Make a Chair from a Tree – Plymouth CRAFT workshop May 2019

Well. Here goes. 2019 marks my maiden solo voyage in teaching students how to make Jennie Alexander’s ladderback chair. My version of it anyway. We’ll be following the general format I learned from JA and Drew Langsner, who together and separately taught this class for decades. I learned a lot from both of them about this chair; and assisted in classes at both Country Workshops and Alexander’s shop in Baltimore. In the early 1990s I worked with JA on the 2nd edition of the book Make a Chair from a Tree.

Riving, drawknife work, boring with a brace & bit, mortise & tenon joinery, steam-bending. Lots to cover in this class, it’s where I began as a woodworker in 1978.

boring mortises
chopping slat mortises

 

drawknife & shaving horse

We’re going to do it as a 6-day class with Plymouth CRAFT, just 6 students in the class. Dates are Friday May 3- Wed May 8th. 6 spots, so if you think you’d like to tackle this (and 6 days of Paula’s lunches) best sign up early.

https://www.plymouthcraft.org/ladderback-chairs-with-peter-follan

(Two things – I wrote “solo” but Pret Woodburn will be there to assist much of the time. He just never wants credit for all his helpfulness. And May? – what was I thinking? It’s the pinnacle of the birding year – right after this class, I’m going to Mt Auburn Cemetery to see warblers during their spring migration.)

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the week in pictures

Just photos, and some captions.

mortising a joined stool frame

 

I bore the peg holes to mark it “done”

 

shaving rungs for JA ladderback

 

Mortised these posts, then shaved with a spokeshave to finish them

 

joinery tested for the 2nd joined stool frame

 

some spoon carving at the end of a day

 

new old shop stool by JA; pre-1978

 

unrelated – two scrolled & molded table rails and two bed posts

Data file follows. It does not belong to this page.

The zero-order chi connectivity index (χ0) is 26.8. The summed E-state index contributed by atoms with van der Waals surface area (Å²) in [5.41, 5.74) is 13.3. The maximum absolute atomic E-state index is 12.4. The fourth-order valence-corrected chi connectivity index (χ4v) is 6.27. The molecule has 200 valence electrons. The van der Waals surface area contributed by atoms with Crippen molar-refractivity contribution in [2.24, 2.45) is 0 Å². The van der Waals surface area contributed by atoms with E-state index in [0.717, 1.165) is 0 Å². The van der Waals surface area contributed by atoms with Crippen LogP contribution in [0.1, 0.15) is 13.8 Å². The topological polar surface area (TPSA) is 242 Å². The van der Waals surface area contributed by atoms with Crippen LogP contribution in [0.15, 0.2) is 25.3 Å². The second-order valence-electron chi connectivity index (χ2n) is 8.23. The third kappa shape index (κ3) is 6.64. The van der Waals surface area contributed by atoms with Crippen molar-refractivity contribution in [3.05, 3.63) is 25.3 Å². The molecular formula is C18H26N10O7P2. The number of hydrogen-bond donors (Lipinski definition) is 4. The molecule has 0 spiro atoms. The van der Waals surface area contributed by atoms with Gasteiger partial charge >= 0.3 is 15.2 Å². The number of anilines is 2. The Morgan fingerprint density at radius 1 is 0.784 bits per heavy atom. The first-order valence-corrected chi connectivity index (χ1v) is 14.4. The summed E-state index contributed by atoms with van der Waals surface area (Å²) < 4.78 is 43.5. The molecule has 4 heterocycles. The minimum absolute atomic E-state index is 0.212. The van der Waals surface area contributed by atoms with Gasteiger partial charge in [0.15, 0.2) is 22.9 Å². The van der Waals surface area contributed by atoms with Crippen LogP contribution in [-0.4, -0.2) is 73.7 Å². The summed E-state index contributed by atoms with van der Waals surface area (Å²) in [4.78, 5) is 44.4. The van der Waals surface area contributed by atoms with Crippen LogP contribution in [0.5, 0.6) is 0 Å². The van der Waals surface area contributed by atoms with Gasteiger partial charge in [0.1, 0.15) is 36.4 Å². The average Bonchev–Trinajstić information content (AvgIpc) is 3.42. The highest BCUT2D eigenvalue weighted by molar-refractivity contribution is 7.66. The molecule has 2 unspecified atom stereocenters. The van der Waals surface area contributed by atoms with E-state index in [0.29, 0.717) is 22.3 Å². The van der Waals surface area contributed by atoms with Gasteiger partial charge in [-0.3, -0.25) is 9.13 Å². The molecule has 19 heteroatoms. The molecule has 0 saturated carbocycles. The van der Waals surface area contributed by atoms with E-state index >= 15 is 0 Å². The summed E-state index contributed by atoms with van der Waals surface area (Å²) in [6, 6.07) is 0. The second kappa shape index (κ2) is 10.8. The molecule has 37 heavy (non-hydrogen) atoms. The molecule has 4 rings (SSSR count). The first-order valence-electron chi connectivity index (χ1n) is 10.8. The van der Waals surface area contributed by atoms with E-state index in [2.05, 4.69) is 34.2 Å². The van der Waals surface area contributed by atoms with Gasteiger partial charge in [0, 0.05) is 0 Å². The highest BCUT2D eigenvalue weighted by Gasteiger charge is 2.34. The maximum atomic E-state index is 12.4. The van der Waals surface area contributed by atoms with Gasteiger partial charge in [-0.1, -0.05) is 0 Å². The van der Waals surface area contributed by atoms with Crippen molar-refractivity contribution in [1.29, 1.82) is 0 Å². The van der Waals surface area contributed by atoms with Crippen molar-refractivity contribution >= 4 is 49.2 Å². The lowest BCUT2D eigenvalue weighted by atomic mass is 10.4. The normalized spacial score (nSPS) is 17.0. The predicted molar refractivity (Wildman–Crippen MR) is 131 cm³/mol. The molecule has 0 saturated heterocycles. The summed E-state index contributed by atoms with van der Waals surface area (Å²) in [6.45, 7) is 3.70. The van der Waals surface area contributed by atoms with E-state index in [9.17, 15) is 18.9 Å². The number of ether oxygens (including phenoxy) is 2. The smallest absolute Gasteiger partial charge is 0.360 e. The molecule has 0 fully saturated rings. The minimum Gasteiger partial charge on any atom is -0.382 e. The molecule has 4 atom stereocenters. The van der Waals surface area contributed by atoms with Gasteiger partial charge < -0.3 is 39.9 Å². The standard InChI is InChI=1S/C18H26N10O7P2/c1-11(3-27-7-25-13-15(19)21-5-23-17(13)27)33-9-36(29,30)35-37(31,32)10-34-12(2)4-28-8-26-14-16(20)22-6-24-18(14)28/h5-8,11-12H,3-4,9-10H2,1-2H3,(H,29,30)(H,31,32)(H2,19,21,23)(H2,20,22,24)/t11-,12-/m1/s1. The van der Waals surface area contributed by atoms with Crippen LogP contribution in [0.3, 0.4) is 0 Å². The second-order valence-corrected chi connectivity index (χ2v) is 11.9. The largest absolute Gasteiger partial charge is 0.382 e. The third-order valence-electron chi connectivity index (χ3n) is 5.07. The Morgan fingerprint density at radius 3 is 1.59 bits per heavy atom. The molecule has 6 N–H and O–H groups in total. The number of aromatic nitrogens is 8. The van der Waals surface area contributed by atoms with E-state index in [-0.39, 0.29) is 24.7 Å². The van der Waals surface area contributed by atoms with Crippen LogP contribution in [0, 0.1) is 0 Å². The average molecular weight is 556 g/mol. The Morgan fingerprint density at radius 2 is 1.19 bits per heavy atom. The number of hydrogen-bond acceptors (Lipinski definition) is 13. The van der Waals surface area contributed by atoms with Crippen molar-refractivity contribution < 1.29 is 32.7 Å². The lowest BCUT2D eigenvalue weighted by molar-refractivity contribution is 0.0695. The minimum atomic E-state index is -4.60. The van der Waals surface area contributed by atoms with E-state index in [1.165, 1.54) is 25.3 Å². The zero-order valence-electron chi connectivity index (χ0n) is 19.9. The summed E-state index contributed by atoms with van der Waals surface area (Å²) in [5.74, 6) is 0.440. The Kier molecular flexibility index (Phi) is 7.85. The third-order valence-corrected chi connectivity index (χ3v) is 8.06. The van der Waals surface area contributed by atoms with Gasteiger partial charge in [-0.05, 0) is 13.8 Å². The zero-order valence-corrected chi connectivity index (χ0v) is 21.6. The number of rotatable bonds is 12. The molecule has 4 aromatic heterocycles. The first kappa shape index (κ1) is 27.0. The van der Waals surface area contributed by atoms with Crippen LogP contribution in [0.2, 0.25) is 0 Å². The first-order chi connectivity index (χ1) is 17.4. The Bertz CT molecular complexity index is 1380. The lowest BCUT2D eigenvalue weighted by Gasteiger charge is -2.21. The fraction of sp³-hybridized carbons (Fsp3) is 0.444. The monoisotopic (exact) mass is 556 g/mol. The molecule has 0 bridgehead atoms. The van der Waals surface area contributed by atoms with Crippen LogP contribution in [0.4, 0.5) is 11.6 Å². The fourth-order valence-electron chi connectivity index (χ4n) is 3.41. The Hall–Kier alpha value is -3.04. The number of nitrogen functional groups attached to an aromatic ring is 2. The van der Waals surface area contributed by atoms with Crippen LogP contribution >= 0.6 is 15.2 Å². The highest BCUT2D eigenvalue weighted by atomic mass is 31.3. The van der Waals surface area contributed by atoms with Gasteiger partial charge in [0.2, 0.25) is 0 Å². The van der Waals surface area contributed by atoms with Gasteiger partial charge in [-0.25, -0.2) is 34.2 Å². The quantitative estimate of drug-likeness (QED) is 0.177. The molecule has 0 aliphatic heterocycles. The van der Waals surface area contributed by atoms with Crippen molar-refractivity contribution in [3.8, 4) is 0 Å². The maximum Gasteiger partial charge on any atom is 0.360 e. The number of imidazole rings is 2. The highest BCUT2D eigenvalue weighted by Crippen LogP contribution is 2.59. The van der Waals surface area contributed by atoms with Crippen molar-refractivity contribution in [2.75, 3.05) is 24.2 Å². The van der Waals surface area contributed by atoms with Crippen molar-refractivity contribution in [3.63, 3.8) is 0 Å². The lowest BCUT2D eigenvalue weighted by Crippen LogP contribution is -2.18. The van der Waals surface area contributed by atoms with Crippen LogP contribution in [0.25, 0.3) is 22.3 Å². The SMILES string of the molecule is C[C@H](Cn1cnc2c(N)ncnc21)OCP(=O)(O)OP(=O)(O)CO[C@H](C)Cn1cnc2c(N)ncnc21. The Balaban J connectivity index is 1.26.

stile for joined table; 2 3/4″ square

 

turning one of the stiles

Thinking about self-taught turning – “Experience keeps a dear school, but fools will learn in no other.”

turning detail

 

Jones River this morning

 

Nice to see the sun today

a few photos

thanks to Heather, I’ve got a new camera to work with these days. Here’s some photos, no particular theme or order. (if you want to see them bigger. click them. On a computer anyway. I don’t know how it works for you phone-heads.)

The shop from down by the river, just as the sun came over the trees. You can see Daniel’s wildlife camera, I’m trying to get a new blog post out of him.

From inside, later. Looking back toward the river. I’ll shoot this view again tomorrow, the sun is supposed to come out. Now all the cattails are golden brown. I like the way they look now better than this full-summer view.

 

These three baskets are full of split oak to be pins for securing mortise and tenon joints. I take short off-cuts from dead-straight stock and split them out & fill these baskets with them. I made the two on the left, the one on the right is a new/old one from Louise Langsner, came to me from the Jennie Alexander collection.

This basket is the one I keep down where I can get at it. The pins in it are dry/ready to use. When it gets low, I climb up and get the next batch. I made this basket in 1987. Ash with hickory rims & handle. Hickory bark lashing.

Here’s what that basket was out – I was pinning a joined stool today.

Oh, garish electric light. The cats in a white oak basket, at night in the house. Sophie, then Scout jumping out of it. These photos are a few weeks old, the cats are bigger. But still climb into stuff…

 

Last weekend, Daniel & I spent 9 hours in the car so we could spend 5 up in Maine w Jogge Sundqvist & Kenneth & Angela Kortemeier at the Maine Coast Craft School. http://www.mainecoastcraft.com/